[United States Government Manual] [June 15, 2003] [Pages 170-178] [From the U.S. Government Printing Office, www.gpo.gov]
[[Page 170]] DEPARTMENT OF THE ARMY The Pentagon, Washington, DC 20310 Phone, 703-695-6518. Internet, www.army.mil. SECRETARY OF THE ARMY Les Brownlee, Acting Under Secretary of the Army Les Brownlee Assistant Secretary of the Army (Acquisition, Claude M. Bolton, Jr. Logistics, and Technology) Assistant Secretary of the Army (Civil Works) (vacancy) Assistant Secretary of the Army (Financial Sandra L. Pack Management and Comptroller) Assistant Secretary of the Army (Installations Mario P. Fiori and Environment) Assistant Secretary of the Army (Manpower and Reginald J. Brown Reserve Affairs) General Counsel Steven J. Morello Administrative Assistant to the Secretary of the Joel B. Hudson Army Director, Information Systems for Command, Lt. Gen. Peter M. Control, Communications, and Computers Cuviello Inspector General Lt. Gen. Paul T. Mikolashek Auditor General Francis E. Reardon Deputy Under Secretary of the Army John W. McDonald Deputy Under Secretary of the Army (Operations Walter W. Hollis Research) Chief of Legislative Liaison Brig. Gen. Guy C. Swan Chief of Public Affairs Maj. Gen. Larry D. Gottardi Director, Small and Disadvantaged Business Tracey L. Pinson Utilization Office of the Chief of Staff: Chief of Staff, United States Army (vacancy) Vice Chief of Staff Gen. John M. Keane Director of the Army Staff Lt. Gen. James J. Lovelace Vice Director of the Army Staff Maj. Gen. Tony M. Taguba Army Staff: Assistant Chief of Staff for Installation Maj. Gen. Larry J. Management Lust Deputy Chief of Staff, G-2 Lt. Gen. Robert W. Noonan, Jr. Deputy Chief of Staff, G-4 Lt. Gen. Charles S. Mahan, Jr. Deputy Chief of Staff, G-8 Lt. Gen. Benjamin S. Griffin Deputy Chief of Staff, G-3 Lt. Gen. Richard A. Cody Deputy Chief of Staff, G-1 Lt. Gen. John M. LeMoyne Chief of Engineers Lt. Gen. Robert B. Flowers The Surgeon General Lt. Gen. James B. Peake Chief, Army Reserve Lt. Gen. James R. Helmly Director, Army National Guard Bureau Lt. Gen. Russell C. Davis Judge Advocate General Maj. Gen. Thomas J. Romig Chief of Chaplains Maj. Gen. Gaylord T. Gunhus [[Page 171]] Political Advisor (POLAD) Frederick A. Becker Major Army Commands: Commanding General, U.S. Army Materiel Command Gen. Paul J. Kern Commanding General, U.S. Army Corps of Engineers Lt. Gen. Robert B. Flowers Commanding General, U.S. Army Criminal Brig. Gen. Donald J. Investigation Command Ryder Commanding General, U.S. Army Forces Command Gen. Larry R. Ellis Commanding General, U.S. Army Intelligence and Maj. Gen. Keith B. Security Command Alexander Commanding General, U.S. Army Medical Command Lt. Gen. James B. Peake Commanding General, U.S. Army Military District Maj. Gen. James T. of Washington Jackson Commanding General, U.S. Army Military Traffic Maj. Gen. Kenneth L. Management Command Privratsky Commanding General, U.S. Army Space and Missile Lt. Gen. Joseph M. Defense Command Cusomano, Jr. Commanding General, U.S. Army Special Operations Lt. Gen. Bryan D. Command Brown Commanding General, U.S. Army Training and Gen. John N. Abrams Doctrine Command Commanding General, 8th U.S. Army Lt. Gen. Daniel R. Zanini Commanding General, U.S. Army South Maj. Gen. Alfred A. Valenzuela Commanding General, U.S. Army Pacific Lt. Gen. Edwin P. Smith Commanding General, U.S. Army Europe and 7th Gen. Montgomery C. Army Meigs ------------------------------------------------------------------------ The mission of the Department of the Army is to organize, train, and equip active duty and reserve forces for the preservation of peace, security, and the defense of our Nation. As part of our national military team, the Army focuses on land operations; its soldiers must be trained with modern arms and equipment and be ready to respond quickly. The Army also administers programs aimed at protecting the environment, improving waterway navigation, flood and beach erosion control, and water resource development. It provides military assistance to Federal, State, and local government agencies, including natural disaster relief assistance. The American Continental Army, now called the United States Army, was established by the Continental Congress on June 14, 1775, more than a year before the Declaration of Independence. The Department of War was established as an executive department at the seat of government by act approved August 7, 1789 (1 Stat. 49). The Secretary of War was established as its head. The National Security Act of 1947 (50 U.S.C. 401) created the National Military Establishment, and the Department of War was designated the Department of the Army. The title of its Secretary became Secretary of the Army (5 U.S.C. 171). The National Security Act Amendments of 1949 (63 Stat. 578) provided that the Department of the Army be a military department within the Department of Defense. Secretary The Secretary of the Army is the senior official of the Department of the Army. Subject to the direction, authority, and control of the President as Commander in Chief and of the Secretary of Defense, the Secretary of the Army is responsible for and has the authority to conduct all affairs of the Department of the Army, including its [[Page 172]] !()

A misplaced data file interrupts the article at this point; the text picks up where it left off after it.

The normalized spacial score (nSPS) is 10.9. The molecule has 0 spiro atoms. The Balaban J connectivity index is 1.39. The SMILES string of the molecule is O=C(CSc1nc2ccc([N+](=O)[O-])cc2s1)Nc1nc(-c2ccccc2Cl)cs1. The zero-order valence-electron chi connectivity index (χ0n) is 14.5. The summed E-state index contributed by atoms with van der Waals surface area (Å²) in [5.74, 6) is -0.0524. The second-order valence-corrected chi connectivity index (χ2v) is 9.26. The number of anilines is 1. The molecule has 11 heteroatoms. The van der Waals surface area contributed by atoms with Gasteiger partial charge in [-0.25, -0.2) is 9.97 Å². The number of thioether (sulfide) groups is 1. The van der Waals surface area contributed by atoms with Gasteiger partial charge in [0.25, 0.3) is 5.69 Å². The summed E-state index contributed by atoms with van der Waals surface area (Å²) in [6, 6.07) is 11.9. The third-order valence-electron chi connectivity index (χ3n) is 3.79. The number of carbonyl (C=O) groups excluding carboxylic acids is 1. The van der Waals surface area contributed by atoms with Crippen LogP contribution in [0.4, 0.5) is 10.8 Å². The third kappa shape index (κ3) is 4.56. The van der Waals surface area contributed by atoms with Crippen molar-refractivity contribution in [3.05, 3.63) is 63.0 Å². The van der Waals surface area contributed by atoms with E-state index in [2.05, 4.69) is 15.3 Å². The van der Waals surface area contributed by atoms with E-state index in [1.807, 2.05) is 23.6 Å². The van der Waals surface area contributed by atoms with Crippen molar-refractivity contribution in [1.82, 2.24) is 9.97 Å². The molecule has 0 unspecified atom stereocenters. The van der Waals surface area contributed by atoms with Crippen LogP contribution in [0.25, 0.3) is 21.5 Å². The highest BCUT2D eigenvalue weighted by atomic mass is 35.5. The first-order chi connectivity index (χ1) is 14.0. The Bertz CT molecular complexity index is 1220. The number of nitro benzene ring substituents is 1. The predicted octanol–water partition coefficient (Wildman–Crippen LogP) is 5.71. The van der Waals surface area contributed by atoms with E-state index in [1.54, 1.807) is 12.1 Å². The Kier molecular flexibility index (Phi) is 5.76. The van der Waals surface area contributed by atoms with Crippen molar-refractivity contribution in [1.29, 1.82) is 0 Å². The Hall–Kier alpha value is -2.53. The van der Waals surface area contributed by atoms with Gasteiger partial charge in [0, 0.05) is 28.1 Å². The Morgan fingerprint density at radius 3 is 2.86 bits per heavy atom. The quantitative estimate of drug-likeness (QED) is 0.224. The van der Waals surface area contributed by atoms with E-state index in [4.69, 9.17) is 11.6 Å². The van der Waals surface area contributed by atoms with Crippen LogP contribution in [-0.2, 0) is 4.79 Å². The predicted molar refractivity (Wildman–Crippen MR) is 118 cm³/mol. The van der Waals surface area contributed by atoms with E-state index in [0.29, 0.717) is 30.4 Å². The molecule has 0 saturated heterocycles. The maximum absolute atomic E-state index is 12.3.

T193760.016 [[Page 173]] organization, administration, operation, efficiency, and such other activities as may be prescribed by the President or the Secretary of Defense as authorized by law. For further information, call 703-695-7922. Army Staff Presided over by the Chief of Staff, the Army Staff is the military staff of the Secretary of the Army. It is the duty of the Army Staff to: --prepare for deployment of the Army and for such recruiting, organizing, supplying, equipping, training, mobilizing, and demobilizing of the Army as will assist the execution of any power, duty, or function of the Secretary or the Chief of Staff; --investigate and report upon the efficiency of the Army and its preparation for military operations; --act as the agent of the Secretary of the Army and the Chief of Staff in coordinating the action of all organizations of the Department of the Army; and --perform such other duties not otherwise assigned by law as may be prescribed by the Secretary of the Army. Program Areas Civil Functions Civil functions of the Department of the Army include the Civil Works Program, the Nation's major Federal water resources development activity involving engineering works such as major dams, reservoirs, levees, harbors, waterways, locks, and many other types of structures; the administration of Arlington and Soldiers' Home National Cemeteries; and other related matters. History This area includes advisory and coordination service provided on historical matters, including historical properties; formulation and execution of the Army Historical Program; and preparation and publication of histories required by the Army. Installations This area consists of policies, procedures, and resources for management of installations to ensure the availability of efficient and affordable base services and infrastructure in support of military missions. It includes the review of facilities requirements and stationing, identification and validation of resource requirements, and program and budget development and justification. Other activities include support for base operations; real property maintenance and repair; environmental programs; military construction; family housing; base realignment and closure; and competitive sourcing. Intelligence This area includes management of Army intelligence with responsibility for policy formulation, planning, programming, budgeting, evaluation, and oversight of intelligence activities. The Army staff is responsible for monitoring relevant foreign intelligence developments and foreign disclosure; imagery, signals, human, open-source, measurement, and signatures intelligence; counterintelligence; threat models and simulations; and security countermeasures. Medical This area includes management of health services for the Army and, as directed for other services, agencies, and organizations; health standards for Army personnel; health professional education and training; career management authority over commissioned and warrant officer personnel of the Army Medical Department; medical research, materiel development, testing and evaluation; policies concerning health aspects of Army environmental programs and prevention of disease; and planning, programming, and budgeting for Army-wide health services. Military Operations and Plans This includes Army forces strategy formation; mid-range, long-range, and regional strategy application; arms control, negotiation, and disarmament; national [[Page 174]] security affairs; joint service matters; net assessment; politico- military affairs; force mobilization and demobilization; force planning, programming structuring, development, analysis, requirements, and management; operational readiness; overall roles and missions; collective security; individual and unit training; psychological operations; information operations; unconventional warfare; counterterrorism; operations security; signal security; special plans; table of equipment development and approval; nuclear and chemical matters; civil affairs; military support of civil defense; civil disturbance; domestic actions; command and control; automation and communications programs and activities; management of the program for law enforcement, correction, and crime prevention for military members of the Army; special operations forces; foreign language and distance learning; and physical security. Reserve Components This area includes management of individual and unit readiness and mobilization for Reserve components, comprised of the Army National Guard and the U.S. Army Reserve. Religious This area includes management of religious and moral leadership and chaplain support activities throughout the Department; religious ministrations, religious education, pastoral care, and counseling for Army military personnel; liaison with the ecclesiastical agencies; chapel construction requirements and design approval; and career management of clergymen serving in the Chaplains Branch. Major Army Commands Eighth U.S. Army Eighth U.S. Army provides forces to the commander in chief of United Nations Command and the Republic of Korea/U.S. Combined Forces Command. For further information, contact Eighth U.S. Army. Phone, 011-82-279-13- 6544. Internet, www.korea.army.mil/usfk/eusa/eusa.htm. U.S. Army Corps of Engineers The U.S. Army Corps of Engineers (USACE) provides engineering, construction management, and environmental services in peace and war. The civil works program includes navigation, flood damage reduction, recreation, hydropower, environmental regulation, and other missions. The military program includes construction of Army and Air Force facilities, base realignment and closure activities, installation support, military contingency support, environmental restoration, strategic mobility, and international activities. USACE provides real estate acquisition, management, and disposal for the Army and Air Force, and researches and develops advanced technology for mobility/countermobility, force protection, and sustainment engineering. It also supports several Federal agencies and responds to natural disasters and other emergencies as the Nation's primary engineering agency. For further information, contact USACE. Phone, 202-761-0011. Internet, www.usace.army.mil. U.S. Army Criminal Investigation Command The U.S. Army Criminal Investigation Command (CID) investigates felony violations of the Uniform Code of Military Justice and other criminal provisions of the United States Code in which the Army has an interest. CID also provides protective services for senior Defense Department and Army leaders and supports field commanders and communities to solve major and violent crimes. For further information, contact CID. Phone, 703-806-0400. Internet, www.belvoir.army.mil/cidc/index.htm. U.S. Army Europe and 7th Army As U.S. European Command's primary land component, U.S. Army Europe (USAREUR) monitors armed conflicts and potential flashpoints throughout a [[Page 175]] 98-nation area. The U.S. Army's largest forward-deployed command, USAREUR supports NATO and U.S. bilateral, multinational, and unilateral objectives. It supports U.S. Army forces in the European Command area; receives and assists in the reception, staging, and onward movement and integration of U.S. forces; establishes, operates, and expands operational lines of communication; and supports U.S. combat commanders and joint and combined commanders. For further information, contact USAREUR. Phone, 011-49-6221-39-4100. Internet, www.hqusareur.army.mil. U.S. Army Forces Command The U.S. Army Forces Command (FORSCOM) trains, mobilizes, deploys, and sustains combat-ready forces capable of responding rapidly to crises worldwide. FORSCOM is the Army component of U.S. Atlantic Command. Consequently, the FORSCOM commander functions as commander of the Army forces of this unified command and plans for and provides military support to civil authorities, including response to natural disasters and civil emergencies. For further information, contact FORSCOM. Phone, 404-464-5054. Internet, www.forscom.army.mil. U.S. Army Intelligence and Security Command The U.S. Army Intelligence and Security Command (INSCOM) plans and conducts intelligence, security, and information operations for military commanders and national decisionmakers. For further information, contact INSCOM. Phone, 703-706-1603. Internet, www.vulcan.belvoir.army.mil. U.S. Army Materiel Command The U.S. Army Materiel Command (AMC) is the Army's principal materiel developer. AMC's missions include the development of weapon systems, advanced research on future technologies, and maintenance and distribution of spare parts and equipment. AMC works closely with industry, academia, the other military services, and other Government agencies to develop, test, and acquire every piece of equipment that soldiers and units need to accomplish their missions. For further information, contact AMC. Phone, 703-617-9625. Internet, www.amc.army.mil. U.S. Army Medical Command The U.S. Army Medical Command (MEDCOM) provides direction and planning for the Army Medical Department in conjunction with the Office of the Surgeon General. It develops and integrates doctrine, training, leader development, organization, and materiel for Army health services. MEDCOM also allocates resources and evaluates delivery of services. For further information, contact MEDCOM. Phone, 703-681-3000. Internet, www.armymedicine.army.mil. U.S. Army Military District of Washington The U.S. Army Military District of Washington conducts security and disaster-relief operations in the National Capital Region (NCR), provides base operations support to Army and other Defense Department organizations in the NCR, and conducts official and public events on behalf of the Nation's civilian and military leadership. For further information, contact the U.S. Army Military District. Phone, 202-685-2807. Internet, www.mdw.army.mil. U.S. Army Military Traffic Management Command The U.S. Army Military Traffic Management Command (MTMC) manages, for the Department of Defense, the worldwide transportation of troops, equipment, and personal property during peace and war. This entails single-port management, transportation, and traffic-management services, deployment planning and engineering, and development of new technologies. MTMC is also the link between DOD shippers and the commercial surface transportation industry, and maintains a presence in 22 ports worldwide as DOD's port manager. For further information, contact MTMC. Phone, 703-428-3213. Internet, mtmc.army.mil. U.S. Army Pacific The U.S. Army Pacific (USARPAC) provides trained and ready forces in support of military [[Page 176]] operations and peacetime engagements in the Asia-Pacific area of operations. USARPAC carries out a cooperative engagement strategy known as the Expanded Relations Program with the 41 Asian and Pacific nations within or bordering its area of responsibility. These countries include The Philippines, Thailand, Vietnam, Japan, Mongolia, Russia, China, South Korea, India, Bangladesh, Australia, New Zealand, Marshall Islands, and Papua New Guinea. For further information, contact USARPAC. Phone, 808-438-2206. Internet, www.usarpac.army.mil. U.S. Army South The U.S. Army South (USARSO) acts as the primary land component for United States Southern Command and provides support to U.S. Embassies and military groups throughout Central and South America and the Caribbean. USARSO is a major hub for deploying U.S. Army Reserve and National Guard forces to participate in humanitarian and civic assistance exercises in underdeveloped portions of countries in Latin America. It frequently supports missions to conduct search and rescue missions and render disaster assistance requested by host governments through U.S. Embassies. For further information, contact USARSO. Phone, 787-707-5010. Internet, www.army.mil/USARSO. U.S. Army Special Operations Command The U.S. Army Special Operations Command (USASOC) trains, equips, deploys, and sustains Army special operations forces for worldwide special operations supporting regional combatant commanders and country ambassadors. USASOC soldiers deploy to numerous countries conducting missions such as peacekeeping, humanitarian assistance, demining, and foreign internal defense. USASOC includes special forces, rangers, civil affairs, psychological operations, special operations aviation, and signal and support. For further information, contact USASOC. Phone, 910-432-3000. Internet, www.usasoc.soc.mil. U.S. Army Space and Missile Defense Command The U.S. Army Space and Missile Defense Command (SMDC) is the proponent for space and national missile defense, a materiel developer, and the Army's integrator for theater missile defense. SMDC ensures missile defense to protect the Nation and deployed forces, and facilitates Army access to space assets and products. For further information, contact SMDC. Phone, 703-607-1873. Internet, www.smdc.army.mil. U.S. Army Training and Doctrine Command The U.S. Army Training and Doctrine Command (TRADOC) serves as the architect for the 21st century Army, while ensuring that the Army is prepared to fight and win wars today. It does this through training, doctrine, and combat developments. To assist in these efforts, TRADOC integrates the activities of battlefield laboratories that develop and experiment with concepts in battlefield dynamics. For further information, contact TRADOC. Phone, 757-788-3514. Internet, www.tradoc.army.mil. ------------------------------------------------------------------------ United States Military Academy West Point, NY 10996 Superintendent Lt. Gen. William J. Lennox, Jr. Commandant of Cadets Brig. Gen. Eric T. Olson Dean of the Academic Board Brig. Gen. Daniel J. Kaufman ------------------------------------------------------------------------ The United States Military Academy is located at West Point, NY. The course is of 4 years' duration, during which the cadets receive, besides a general [[Page 177]] education, theoretical and practical training as junior officers. Cadets who complete the course satisfactorily receive the degree of Bachelor of Science and a commission as second lieutenant in the Army. For further information, contact the Public Affairs Office, United States Military Academy, West Point, NY 10996. Phone, 845-938-4261. For information about Military Academy admission criteria and policies, contact the Office of the Registrar, United States Military Academy, West Point, NY 10996. Sources of Information Arlington and Soldiers' and Airmen's Home National Cemeteries For information write to the Superintendent, Arlington National Cemetery, Arlington, VA 22211-5003. Phone, 703-695-3175. Army Historical Program For information concerning the Army Historical Program, write to the U.S. Army Center of Military History, Collins Hall, 103 Third Avenue, Fort Lesley J. McNair, Washington, DC 20319- 5058. Phone, 202-685-2714. Fax, 202-685-4564. Internet, www.army.mil/ cmh-pg. Information on historic buildings preservation and reuse is available through the Office of Historic Properties. Phone, 703-692- 9892. Civilian Employment For information, visit the Army civilian personnel Web site (Internet, www.cpol.army.mil) or contact the civilian personnel advisory center at the desired Army installation. Contracts Contract procurement policies and procedures are the responsibility of the Deputy for Procurement, Office of the Assistant Secretary of the Army (Research, Development, and Acquisition), Room 2E661, The Pentagon, Washington, DC 20310-0103. Phone, 703-695-4101. Environment Contact the Public Affairs Office, Office of the Chief of Public Affairs Headquarters, Department of the Army, Washington, DC 20314-1000 (phone, 202-761-0010); the Army Environmental Center (Internet, aec.army.mil); or the Army Environmental Policy Institute (Internet, www.aepi.army.mil). Films, Videotapes, and Videodiscs Requests for loan of Army-produced films, videotapes, and videodiscs should be addressed to the Visual Information Support Centers of Army installations. Army productions are available for sale from the National Audiovisual Center (NAC), Washington, DC 20409-3701. Department of the Army pamphlet 25-90, Visual Information Products Catalog, lists the products that have been cleared for public release. Freedom of Information and Privacy Act Requests Requests should be addressed to the Information Management Officer of the Army installation or activity responsible for the requested information. Military Traffic Management Command Information concerning military transportation news and issues is available electronically through the Internet, at mtmc.army.mil. Public Affairs and Community Relations For official Army information and community relations, contact the Office of the Chief of Public Affairs, Department of the Army, Washington, DC 20310-1508. Phone, 703- 697-5081. During nonoffice hours, call 703-697-4200. Publications Requests should be addressed to the Information Management Officer of the Army activity that publishes the requested publication. Official publications published by Headquarters, Department of the Army, are available from the National Technical Information Service, Department of Commerce, Attn: Order Preprocessing Section, 5285 Port Royal Road, Springfield, VA 22161-2171. Phone, 703-487-4600. If it is uncertain which Army activity published the publication, requests should be addressed to the Publishing Division, U.S. Army Publications and Printing Command, Room 1050, 2461 [[Page 178]] Eisenhower Avenue, Alexandria, VA 22331-0301. Phone, 202-325-6292. Research Industry may obtain information on long-range research and development plans concerning future materiel requirements and objectives from the Commander, U.S. Army Materiel Command, Attn: AMCPA, 5001 Eisenhower Avenue, Alexandria, VA 22333-0001. Small Business Activities Assistance for small businesses to enhance their ability to participate in the Army contracting program is available through the Office of Small and Disadvantaged Business Utilization, Office of the Secretary of the Army, 106 Army Pentagon, Room 2A712, Washington, DC 20310-0106. Phone, 703-697-2868. Speakers Civilian organizations desiring an Army speaker may contact a nearby Army installation or write or call the Community Relations Division, Office of the Chief of Public Affairs, Department of the Army, Washington, DC 20310-1508. Phone, 703-697-5081. Requests for Army Reserve speakers may be addressed to HQDA (DAAR-PA), Washington, DC 20310-2423, or the local Army Reserve Center. Organizations in the Washington, DC, area desiring chaplain speakers may contact the Chief of Chaplains, Department of the Army, Washington, DC 20310-2700. Phone, 703-601-1140. Information on speakers may be obtained by contacting the Public Affairs Office, Office of the Chief of Engineers, Washington, DC 20314, or the nearest Corps of Engineer Division or District Office. Military Career and Training Opportunities Information on all phases of Army enlistments and specialized training is available by writing to the U.S. Army Recruiting Command, 1307 Third Avenue, Fort Knox, KY 40121- 2726 (phone, 502-626-2089). For information about career and training opportunities, contact the appropriate office listed below: Army health professions: HQDA (SGPS-PD), Skyline No. 5, 5100 Leesburg Pike, Falls Church, VA 22041-3258. Phone, 703-681-8022. Army National Guard training opportunities: Army National Guard, NGB- ASM, 1411 Jefferson Davis Hwy., Arlington, VA 22202-3231. Phone, 703-607-5834. Army Reserve training opportunities for enlisted personnel: U.S. Army Recruiting Command, Public Affairs Office, 1307 Third Avenue, Fort Knox, KY 40121. Phone, 502-626-0167 or 800-223-3735, extension 6- 0167. Internet, www.goarmy.com/job/usar/usar.htm. Army Reserve training opportunities for officers: Army Reserve Personnel Command, Public Affairs Office, One Reserve Way, St. Louis, MO 63132-5200. Phone, 314-592-0726, or 800-318-5298, extension 0726. Internet, www.goarmy.com/job/usar/usar.htm. Army Reserve Officers' Training Corps: Professor of Military Science at the nearest college or university offering the program, or Army ROTC Regional Headquarters in your area. Chaplains Corps: Office of the Chief of Chaplains, HQDA (DACH-PER), Washington, DC 20310-2700. Phone, 703-695-1136. Judge Advocate General's Corps: Personnel, Plans, and Training Office, Office of the Judge Advocate General, Department of the Army, HQDA (DAJA-PT), Washington, DC 20310-2200. Phone, 703-588-6799. U.S. Military Academy: Director of Admissions, United States Military Academy, West Point, NY 10996. Phone, 914-938-4041. For further information concerning the Department of the Army, contact the Office of the Chief of Public Affairs, Headquarters, Department of the Army, Washington, DC 20310-1508. Phone, 703-697-5081. Internet, www.army.mil.